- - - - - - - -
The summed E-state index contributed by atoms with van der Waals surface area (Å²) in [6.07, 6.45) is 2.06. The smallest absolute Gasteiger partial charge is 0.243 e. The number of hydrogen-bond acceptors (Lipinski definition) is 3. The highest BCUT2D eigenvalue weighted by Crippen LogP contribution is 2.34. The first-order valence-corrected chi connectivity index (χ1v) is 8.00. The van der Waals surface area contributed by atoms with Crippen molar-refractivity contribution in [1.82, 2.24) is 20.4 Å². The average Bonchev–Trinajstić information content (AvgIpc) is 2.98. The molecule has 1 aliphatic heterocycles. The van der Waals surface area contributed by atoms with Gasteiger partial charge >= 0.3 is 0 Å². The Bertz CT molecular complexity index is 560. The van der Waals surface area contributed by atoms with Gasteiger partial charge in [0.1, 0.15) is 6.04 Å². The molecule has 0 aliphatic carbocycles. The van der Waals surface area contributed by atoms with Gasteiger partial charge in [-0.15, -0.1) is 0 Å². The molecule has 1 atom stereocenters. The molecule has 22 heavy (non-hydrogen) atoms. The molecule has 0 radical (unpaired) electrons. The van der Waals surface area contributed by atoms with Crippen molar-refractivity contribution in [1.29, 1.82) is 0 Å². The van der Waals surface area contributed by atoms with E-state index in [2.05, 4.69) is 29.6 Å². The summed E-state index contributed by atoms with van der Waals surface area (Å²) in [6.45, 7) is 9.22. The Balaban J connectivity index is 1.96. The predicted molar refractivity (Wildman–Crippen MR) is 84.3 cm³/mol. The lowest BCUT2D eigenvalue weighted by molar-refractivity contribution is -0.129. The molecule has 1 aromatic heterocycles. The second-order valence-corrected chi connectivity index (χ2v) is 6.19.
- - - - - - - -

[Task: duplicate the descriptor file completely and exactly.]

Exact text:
The summed E-state index contributed by atoms with van der Waals surface area (Å²) in [6.07, 6.45) is 2.06. The smallest absolute Gasteiger partial charge is 0.243 e. The number of hydrogen-bond acceptors (Lipinski definition) is 3. The highest BCUT2D eigenvalue weighted by Crippen LogP contribution is 2.34. The first-order valence-corrected chi connectivity index (χ1v) is 8.00. The van der Waals surface area contributed by atoms with Crippen molar-refractivity contribution in [1.82, 2.24) is 20.4 Å². The average Bonchev–Trinajstić information content (AvgIpc) is 2.98. The molecule has 1 aliphatic heterocycles. The van der Waals surface area contributed by atoms with Gasteiger partial charge >= 0.3 is 0 Å². The Bertz CT molecular complexity index is 560. The van der Waals surface area contributed by atoms with Gasteiger partial charge in [0.1, 0.15) is 6.04 Å². The molecule has 0 aliphatic carbocycles. The van der Waals surface area contributed by atoms with Gasteiger partial charge in [-0.15, -0.1) is 0 Å². The molecule has 1 atom stereocenters. The molecule has 22 heavy (non-hydrogen) atoms. The molecule has 0 radical (unpaired) electrons. The van der Waals surface area contributed by atoms with Crippen molar-refractivity contribution in [1.29, 1.82) is 0 Å². The van der Waals surface area contributed by atoms with E-state index in [2.05, 4.69) is 29.6 Å². The summed E-state index contributed by atoms with van der Waals surface area (Å²) in [6.45, 7) is 9.22. The Balaban J connectivity index is 1.96. The predicted molar refractivity (Wildman–Crippen MR) is 84.3 cm³/mol. The lowest BCUT2D eigenvalue weighted by molar-refractivity contribution is -0.129. The molecule has 1 aromatic heterocycles. The second-order valence-corrected chi connectivity index (χ2v) is 6.19.